N E SSummer 2008And the Winner is Diesel FuelWilliam Lear sets the record straightabout diesel-guzzling vehicles, citing theefficiency of diesel engines even thoughthe cost is usually higher. Lear, an associateprofessor in the department of mechanical& aerospace engineering, is an expert onenergy systems. —N.C.M.Compute thisthe gatorImproving Quality of Lifewww.jonesedmunds.com 1.866.827.3653Gainesville Jacksonville Tampa TitusvilleEntrepreneurJapanese business mogul SachioSemmoto (Ph.D. EE ‘71) tells Forbesmagazine he owes much of hissuccess to his time at UF. Forbeswasn’t the only magazine to recognizethe entrepreneurial greatness ofthis Gator Engineer, he was alsofeatured in the Economist in February.—N.C.M.Flying saucers—the real dealMechanical Aerospace Engineering associate professorSubrata Roy invented a circular, spinning aircraft designreminiscent of the spaceships seen in Hollywood films.The “wingless electromagnetic air vehicle,” can be used forsurveillance and navigation. While possibly soaring throughother atmospheres, the aircraft is an ideal exploration vehiclefor Saturn’s sixth moon. —N.C.M.Join the LANE Family as a Graduate Engineer with a Civil or Construction Management Degree. Engineering positions are available in theCarolinas, Texas and throughout the East Coast.For more information contact: Mr. Dan Leone, Manager College Relations or look us up on the web at www.laneconstruct.com. We will beat the UFL BCN Career Fair on October 21, 2008. See you there!Corporate Office: 90 Fieldstone CourtCheshire, CT 06410Tel: (203) 235-3351, Fax: (203) 439-2995Orange and. green?Florida Gov. Charlie Crist signed a bill in June that places UFat the front of a statewide effort to develop biomass, solar andother renewable energy technology, reported The GainesvilleSun. The bill, which formed the Florida Energy SystemsConsortium, provides five state universities with funding andasks them to bring together their areas of expertise. UF, whichis heading the consortium, was given 15 million — more thanany other university. —M.W.G.www.thefloridaengineer.eng.ufl.edu7summer 2008UF’s was awarded a Center for Automatic Computing, anational research center, by the National Science Foundation.The area center helps industry by automating and engineeringIT systems, thus bringing about large savings in recurrentpersonnel costs and preventing large economic losses due tosystem crashes. —N.C.M.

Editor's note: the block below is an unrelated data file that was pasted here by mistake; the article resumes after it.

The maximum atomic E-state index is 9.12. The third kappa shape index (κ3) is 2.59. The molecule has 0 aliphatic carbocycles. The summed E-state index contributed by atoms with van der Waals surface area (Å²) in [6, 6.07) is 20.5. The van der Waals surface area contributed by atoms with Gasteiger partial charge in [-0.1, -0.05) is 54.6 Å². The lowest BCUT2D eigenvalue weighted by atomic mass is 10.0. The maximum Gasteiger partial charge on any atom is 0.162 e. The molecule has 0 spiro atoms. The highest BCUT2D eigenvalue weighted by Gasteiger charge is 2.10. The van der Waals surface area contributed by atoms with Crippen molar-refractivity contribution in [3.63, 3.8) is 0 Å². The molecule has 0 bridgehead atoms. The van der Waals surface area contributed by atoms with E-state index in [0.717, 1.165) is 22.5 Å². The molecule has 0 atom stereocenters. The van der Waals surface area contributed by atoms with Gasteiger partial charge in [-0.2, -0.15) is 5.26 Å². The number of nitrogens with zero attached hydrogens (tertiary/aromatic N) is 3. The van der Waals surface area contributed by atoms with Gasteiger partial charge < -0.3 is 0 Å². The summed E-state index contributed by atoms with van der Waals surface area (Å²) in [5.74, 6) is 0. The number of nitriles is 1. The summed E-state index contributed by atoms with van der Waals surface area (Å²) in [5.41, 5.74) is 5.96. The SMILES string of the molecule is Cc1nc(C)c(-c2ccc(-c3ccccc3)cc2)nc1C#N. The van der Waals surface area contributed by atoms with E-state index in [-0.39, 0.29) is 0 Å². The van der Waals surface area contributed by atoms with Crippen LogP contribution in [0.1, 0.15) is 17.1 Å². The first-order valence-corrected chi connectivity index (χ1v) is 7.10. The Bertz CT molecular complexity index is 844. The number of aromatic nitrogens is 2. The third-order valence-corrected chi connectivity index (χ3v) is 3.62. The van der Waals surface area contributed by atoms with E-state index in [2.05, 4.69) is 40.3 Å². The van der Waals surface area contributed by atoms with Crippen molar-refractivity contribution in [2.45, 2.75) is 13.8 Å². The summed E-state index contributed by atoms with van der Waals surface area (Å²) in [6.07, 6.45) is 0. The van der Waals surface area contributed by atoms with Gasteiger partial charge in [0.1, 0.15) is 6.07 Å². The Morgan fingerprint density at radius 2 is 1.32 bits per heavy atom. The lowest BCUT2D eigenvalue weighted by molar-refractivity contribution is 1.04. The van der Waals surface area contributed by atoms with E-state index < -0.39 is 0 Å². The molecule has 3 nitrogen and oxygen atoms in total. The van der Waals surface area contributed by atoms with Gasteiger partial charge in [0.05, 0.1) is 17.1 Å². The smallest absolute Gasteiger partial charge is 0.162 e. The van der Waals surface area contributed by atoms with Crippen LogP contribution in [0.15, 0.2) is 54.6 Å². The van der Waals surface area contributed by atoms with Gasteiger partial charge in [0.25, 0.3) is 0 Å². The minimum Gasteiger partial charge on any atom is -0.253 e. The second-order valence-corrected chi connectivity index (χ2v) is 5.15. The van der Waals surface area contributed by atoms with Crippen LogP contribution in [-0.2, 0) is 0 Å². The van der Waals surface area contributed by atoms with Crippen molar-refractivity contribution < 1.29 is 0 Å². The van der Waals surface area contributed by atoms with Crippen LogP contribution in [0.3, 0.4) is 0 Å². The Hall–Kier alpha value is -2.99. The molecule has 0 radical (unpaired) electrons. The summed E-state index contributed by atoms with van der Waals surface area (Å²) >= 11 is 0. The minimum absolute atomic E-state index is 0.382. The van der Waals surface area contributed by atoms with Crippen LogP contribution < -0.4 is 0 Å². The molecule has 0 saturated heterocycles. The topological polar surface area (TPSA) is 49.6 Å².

gAGETGXIET Ngthe florida en ineerCan the text generation adapt tocorporate America? Or is the oldercrowd simply going to have toDARFC (duck and run for cover)?8by John Marvel101There used to be a time in corporate America when the biggest saboteur ofpotential was the botched cover letter or pitch query.One simply can’t count the number of rising stars who never landed in theirdream jobs at ESPN because they couldn’t spell my name correctly. Brilliantresumes came addressed to Marvell, Marvele, Marvelle, Marvle or, my personalfavorite, Marble. These packages were immediately deep-sixed to the garbage,even if the candidate seemed to be the next Donald Trump, Steve Jobs or RickReilly.But now there appears to be a new issue within the battle of the generationsin the real world, and it is driving both sides crazy.LOL Funny? U got that rite. Problem? TTYL.The lexicon of e-mail, instant messaging and text shorthand has beendescending on the job world during the past few years. Those hitting the workplace for the first time out of college were likely born in the mid-1980s, so cellphones, e-mail and text messaging are tools they have grown up with. Olderexecutives, managers and colleagues are playing catch-up, so it has become agenerational dilemma.BFF might mean Best Friend Forever to the 21-year-old applying for a jobwith Dow Chemical, but the 45-year-old VP with six advanced degrees readingthe e-mail just spent 45 minutes trying to figure out what the hell it means.But instant messaging, texting and the art of SMS occasionally have alsofound a place. IMing someone is a quick alternative to picking up the phone orwalking down the hall, which can be perceived as time-wasters. Need an immediate answer, and the IM can be your BFF.“IMing is a great tool in the workplace,” says Gary Kurtz, CEO of KurtzEntertainment. “It can save your ass when you need something ASAP, but it canalso be a crutch. It’s OK to sit in your office or cube all day getting stuff done.But there’s something to be said for person-to-person contact, too.”The key for the generations to succeed and co-exist is simple: use commonsense. If a colleague is using text-speak and it’s nothing that’s going to embarrassthe company or themselves, hey, who cares? It’s 2008 and we just have to dealwith it.But if SSDD or RBAY start to creep into important memos, reports or communications to the CEO, well, it’s time to have a talk about professionalism inthe workplace. QYB isn’t a sign of the times, it’s a reflection on the writer’s ability to either get real or grow up.“I sometimes have to catch myself while in business conversations so that Idon’t slip in any of the Internet lingo I’ve grown so accustomed to,” says RyanWong, a recent UC-Santa Cruz graduate and a direct marketing specialist. “Idon’t think ‘I did it for the lulz’ is something a manager or a VP would like tohear.”Of course, chances are the executive wouldn’t get the “lulz” reference. If theydid, it might be L8R for the offending party. Or the response might be LMAO.Who knows? Someday it might simply be NBD.for more text lingo,visit our web site.www.thefloridaengineer.eng.ufl.eduPhotos: iPhone by Zachary Bennett, iPhone photo illustration by Megan Gales, cell phones by iStockphoto.com, Super soaker illustration by John Dunne, Mythbusters contributed, Jerry Zucker contributed.EN